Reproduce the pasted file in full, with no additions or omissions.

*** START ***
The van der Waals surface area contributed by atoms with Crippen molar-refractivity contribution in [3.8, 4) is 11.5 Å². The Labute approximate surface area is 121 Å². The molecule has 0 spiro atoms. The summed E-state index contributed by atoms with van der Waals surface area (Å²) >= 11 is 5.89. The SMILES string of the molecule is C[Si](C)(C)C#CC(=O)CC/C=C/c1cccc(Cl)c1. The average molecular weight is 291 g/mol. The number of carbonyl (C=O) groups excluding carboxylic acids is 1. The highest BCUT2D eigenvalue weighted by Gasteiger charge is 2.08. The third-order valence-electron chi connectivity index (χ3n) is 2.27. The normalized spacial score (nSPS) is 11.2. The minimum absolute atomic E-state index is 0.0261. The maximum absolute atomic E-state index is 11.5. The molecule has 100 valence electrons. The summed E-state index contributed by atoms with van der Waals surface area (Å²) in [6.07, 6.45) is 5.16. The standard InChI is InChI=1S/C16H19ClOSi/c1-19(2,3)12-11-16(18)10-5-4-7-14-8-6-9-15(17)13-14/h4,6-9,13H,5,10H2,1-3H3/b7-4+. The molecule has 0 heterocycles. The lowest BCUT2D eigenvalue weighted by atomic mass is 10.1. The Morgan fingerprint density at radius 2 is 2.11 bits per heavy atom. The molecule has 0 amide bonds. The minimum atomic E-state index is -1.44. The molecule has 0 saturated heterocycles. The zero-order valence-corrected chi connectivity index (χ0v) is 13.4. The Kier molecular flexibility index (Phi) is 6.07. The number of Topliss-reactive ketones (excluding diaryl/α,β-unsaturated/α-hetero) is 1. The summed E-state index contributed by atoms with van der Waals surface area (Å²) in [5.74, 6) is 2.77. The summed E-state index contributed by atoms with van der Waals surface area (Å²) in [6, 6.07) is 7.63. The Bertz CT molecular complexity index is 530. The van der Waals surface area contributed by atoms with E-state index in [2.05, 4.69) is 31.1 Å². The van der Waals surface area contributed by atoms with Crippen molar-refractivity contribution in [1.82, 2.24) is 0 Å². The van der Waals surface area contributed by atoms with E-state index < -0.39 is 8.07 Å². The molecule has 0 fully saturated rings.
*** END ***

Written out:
The van der Waals surface area contributed by atoms with Crippen molar-refractivity contribution in [3.8, 4) is 11.5 Å². The Labute approximate surface area is 121 Å². The molecule has 0 spiro atoms. The summed E-state index contributed by atoms with van der Waals surface area (Å²) >= 11 is 5.89. The SMILES string of the molecule is C[Si](C)(C)C#CC(=O)CC/C=C/c1cccc(Cl)c1. The average molecular weight is 291 g/mol. The number of carbonyl (C=O) groups excluding carboxylic acids is 1. The highest BCUT2D eigenvalue weighted by Gasteiger charge is 2.08. The third-order valence-electron chi connectivity index (χ3n) is 2.27. The normalized spacial score (nSPS) is 11.2. The minimum absolute atomic E-state index is 0.0261. The maximum absolute atomic E-state index is 11.5. The molecule has 100 valence electrons. The summed E-state index contributed by atoms with van der Waals surface area (Å²) in [6.07, 6.45) is 5.16. The standard InChI is InChI=1S/C16H19ClOSi/c1-19(2,3)12-11-16(18)10-5-4-7-14-8-6-9-15(17)13-14/h4,6-9,13H,5,10H2,1-3H3/b7-4+. The molecule has 0 heterocycles. The lowest BCUT2D eigenvalue weighted by atomic mass is 10.1. The Morgan fingerprint density at radius 2 is 2.11 bits per heavy atom. The molecule has 0 amide bonds. The minimum atomic E-state index is -1.44. The molecule has 0 saturated heterocycles. The zero-order valence-corrected chi connectivity index (χ0v) is 13.4. The Kier molecular flexibility index (Phi) is 6.07. The number of Topliss-reactive ketones (excluding diaryl/α,β-unsaturated/α-hetero) is 1. The summed E-state index contributed by atoms with van der Waals surface area (Å²) in [5.74, 6) is 2.77. The summed E-state index contributed by atoms with van der Waals surface area (Å²) in [6, 6.07) is 7.63. The Bertz CT molecular complexity index is 530. The van der Waals surface area contributed by atoms with E-state index in [2.05, 4.69) is 31.1 Å². The van der Waals surface area contributed by atoms with Crippen molar-refractivity contribution in [1.82, 2.24) is 0 Å². The van der Waals surface area contributed by atoms with E-state index < -0.39 is 8.07 Å². The molecule has 0 fully saturated rings.